Union President Mark "Isy" Snyder recently informed workers that the company would like to go to 12-hour shifts since some processes take longer than 8 hours.
Merck CEO Kenneth C. Frazier today had to give shareholders the bad news and then he had to follow that up with the really bad news.
Today's look at AstraZeneca's ($AZN) bleak 2012 numbers highlights the market-crunching wallop many of the world's biggest pharma companies have suffered as megablockbusters like Plavix and Singulair have gone off patent. But a new analysis from EvaluatePharma concludes that the industry giants will have almost as much at stake again when the 2015 patent cliff arrives.
By the time the ball drops in Times Square this year, branded drug sales will have dropped 3.5%. So says a new report on U.S. spending, which pegs this year's decline at that rate--and forecasts an annual decline of 2.6%, on average, over the next several years.
For the second quarter in a row, Merck has surprised the market with a better-than-expected earnings picture. Job cuts and sales hustle helped Merck offset a 55% hit to its former top seller, asthma medicine Singulair, which went off patent in August.
With all of the pressures in place to promote generics of popular branded drugs, the time it takes to go from blockbuster to just buster has become remarkably short. New data shows that Merck's asthma-and-allergy drug Singulair fell nearly 90% in just the four weeks since the generics were approved.
They're playing a dirge at Merck today, for their blockbuster asthma-and-allergy drug Singulair. The FDA approved a host of generic competitors Friday. So, today, the decline begins--and it's likely to be swift.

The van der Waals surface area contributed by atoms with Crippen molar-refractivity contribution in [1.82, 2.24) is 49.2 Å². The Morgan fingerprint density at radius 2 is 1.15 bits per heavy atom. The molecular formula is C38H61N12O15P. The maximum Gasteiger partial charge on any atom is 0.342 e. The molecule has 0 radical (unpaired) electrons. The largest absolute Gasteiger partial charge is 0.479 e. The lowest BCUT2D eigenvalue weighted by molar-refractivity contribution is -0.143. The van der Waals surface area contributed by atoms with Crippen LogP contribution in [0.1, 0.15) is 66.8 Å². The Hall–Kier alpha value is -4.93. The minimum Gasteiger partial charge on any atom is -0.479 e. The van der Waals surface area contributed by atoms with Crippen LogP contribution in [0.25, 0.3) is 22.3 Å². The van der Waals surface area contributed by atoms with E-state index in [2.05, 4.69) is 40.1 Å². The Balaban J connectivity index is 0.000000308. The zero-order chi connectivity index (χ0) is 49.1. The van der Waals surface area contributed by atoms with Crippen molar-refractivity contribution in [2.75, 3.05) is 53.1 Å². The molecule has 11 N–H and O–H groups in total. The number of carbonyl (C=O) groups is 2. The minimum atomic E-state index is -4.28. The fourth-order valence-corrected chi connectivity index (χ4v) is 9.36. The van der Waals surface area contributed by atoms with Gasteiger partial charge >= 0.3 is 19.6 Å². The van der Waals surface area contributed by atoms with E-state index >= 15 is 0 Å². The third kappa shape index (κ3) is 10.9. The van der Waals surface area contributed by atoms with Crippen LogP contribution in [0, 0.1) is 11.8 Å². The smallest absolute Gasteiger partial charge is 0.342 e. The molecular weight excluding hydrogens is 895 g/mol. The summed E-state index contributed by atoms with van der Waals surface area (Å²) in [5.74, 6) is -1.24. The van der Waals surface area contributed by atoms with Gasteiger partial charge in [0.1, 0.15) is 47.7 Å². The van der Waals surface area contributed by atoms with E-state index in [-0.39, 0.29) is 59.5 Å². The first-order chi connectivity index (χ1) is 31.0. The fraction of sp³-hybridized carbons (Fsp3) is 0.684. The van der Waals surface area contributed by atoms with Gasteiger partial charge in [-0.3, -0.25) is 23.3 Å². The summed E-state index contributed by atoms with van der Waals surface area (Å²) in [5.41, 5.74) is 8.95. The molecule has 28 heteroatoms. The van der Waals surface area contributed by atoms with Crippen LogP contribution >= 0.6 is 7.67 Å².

Sales of Merck's asthma drug Singulair were up 5.7%. Its diabetes drug Januvia grew 36% to $1.06 billion, and sales of its other key diabetes treatment, Janumet, climbed 28% to $411 million. But it wasn't enough to offset the money the company spent to position itself for the loss of falling revenues when Singulair loses patent protection in August and others follow in the months to come.
Merck and AstraZeneca have opted for a little more togetherness. The two companies amended their marketing-and-supply arrangement on the stomach drugs Prilosec and Nexium, allowing Merck to continue booking profits from sales of the two drugs for at least two more years.
Even as the clock is ticking down on the patent for its super blockbuster Singulair, Merck ($MRK) got smacked Friday with a negative decision in its battle with genericmaker Apotex over Merck's blockbuster Nasonex spray.